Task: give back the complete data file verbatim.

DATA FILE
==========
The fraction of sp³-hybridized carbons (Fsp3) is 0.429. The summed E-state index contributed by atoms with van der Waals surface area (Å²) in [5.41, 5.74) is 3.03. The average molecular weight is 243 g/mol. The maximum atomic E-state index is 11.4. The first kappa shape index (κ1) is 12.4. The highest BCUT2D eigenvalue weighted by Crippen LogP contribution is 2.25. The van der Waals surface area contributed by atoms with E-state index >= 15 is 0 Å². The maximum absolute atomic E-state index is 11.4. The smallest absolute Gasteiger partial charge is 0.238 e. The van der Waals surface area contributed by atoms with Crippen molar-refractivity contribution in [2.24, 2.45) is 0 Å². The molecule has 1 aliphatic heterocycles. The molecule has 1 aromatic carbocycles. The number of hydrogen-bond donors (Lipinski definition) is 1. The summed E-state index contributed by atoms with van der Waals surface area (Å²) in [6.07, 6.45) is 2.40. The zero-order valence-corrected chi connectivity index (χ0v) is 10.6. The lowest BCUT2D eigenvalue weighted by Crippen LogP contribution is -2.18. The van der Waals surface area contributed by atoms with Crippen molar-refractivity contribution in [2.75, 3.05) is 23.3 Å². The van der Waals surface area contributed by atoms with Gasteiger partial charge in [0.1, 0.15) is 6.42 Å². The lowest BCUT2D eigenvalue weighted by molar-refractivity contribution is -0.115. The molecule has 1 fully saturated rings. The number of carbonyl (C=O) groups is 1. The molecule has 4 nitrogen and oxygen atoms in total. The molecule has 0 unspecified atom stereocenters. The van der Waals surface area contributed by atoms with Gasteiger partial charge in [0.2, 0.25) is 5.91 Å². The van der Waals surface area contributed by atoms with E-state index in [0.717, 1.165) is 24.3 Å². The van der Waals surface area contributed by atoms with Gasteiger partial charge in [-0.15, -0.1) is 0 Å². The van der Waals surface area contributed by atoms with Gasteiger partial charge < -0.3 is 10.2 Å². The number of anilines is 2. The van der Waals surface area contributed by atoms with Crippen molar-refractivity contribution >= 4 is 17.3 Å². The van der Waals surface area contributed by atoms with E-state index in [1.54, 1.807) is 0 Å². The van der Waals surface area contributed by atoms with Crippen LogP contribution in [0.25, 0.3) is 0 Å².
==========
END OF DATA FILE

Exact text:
The fraction of sp³-hybridized carbons (Fsp3) is 0.429. The summed E-state index contributed by atoms with van der Waals surface area (Å²) in [5.41, 5.74) is 3.03. The average molecular weight is 243 g/mol. The maximum atomic E-state index is 11.4. The first kappa shape index (κ1) is 12.4. The highest BCUT2D eigenvalue weighted by Crippen LogP contribution is 2.25. The van der Waals surface area contributed by atoms with E-state index >= 15 is 0 Å². The maximum absolute atomic E-state index is 11.4. The smallest absolute Gasteiger partial charge is 0.238 e. The van der Waals surface area contributed by atoms with Crippen molar-refractivity contribution in [2.24, 2.45) is 0 Å². The molecule has 1 aliphatic heterocycles. The molecule has 1 aromatic carbocycles. The number of hydrogen-bond donors (Lipinski definition) is 1. The summed E-state index contributed by atoms with van der Waals surface area (Å²) in [6.07, 6.45) is 2.40. The zero-order valence-corrected chi connectivity index (χ0v) is 10.6. The lowest BCUT2D eigenvalue weighted by Crippen LogP contribution is -2.18. The van der Waals surface area contributed by atoms with Crippen molar-refractivity contribution in [2.75, 3.05) is 23.3 Å². The van der Waals surface area contributed by atoms with Gasteiger partial charge in [0.1, 0.15) is 6.42 Å². The lowest BCUT2D eigenvalue weighted by molar-refractivity contribution is -0.115. The molecule has 1 fully saturated rings. The number of carbonyl (C=O) groups is 1. The molecule has 4 nitrogen and oxygen atoms in total. The molecule has 0 unspecified atom stereocenters. The van der Waals surface area contributed by atoms with Gasteiger partial charge in [0.2, 0.25) is 5.91 Å². The van der Waals surface area contributed by atoms with E-state index in [0.717, 1.165) is 24.3 Å². The van der Waals surface area contributed by atoms with Gasteiger partial charge in [-0.15, -0.1) is 0 Å². The van der Waals surface area contributed by atoms with Gasteiger partial charge < -0.3 is 10.2 Å². The number of anilines is 2. The van der Waals surface area contributed by atoms with Crippen molar-refractivity contribution >= 4 is 17.3 Å². The van der Waals surface area contributed by atoms with E-state index in [1.54, 1.807) is 0 Å². The van der Waals surface area contributed by atoms with Crippen LogP contribution in [0.25, 0.3) is 0 Å².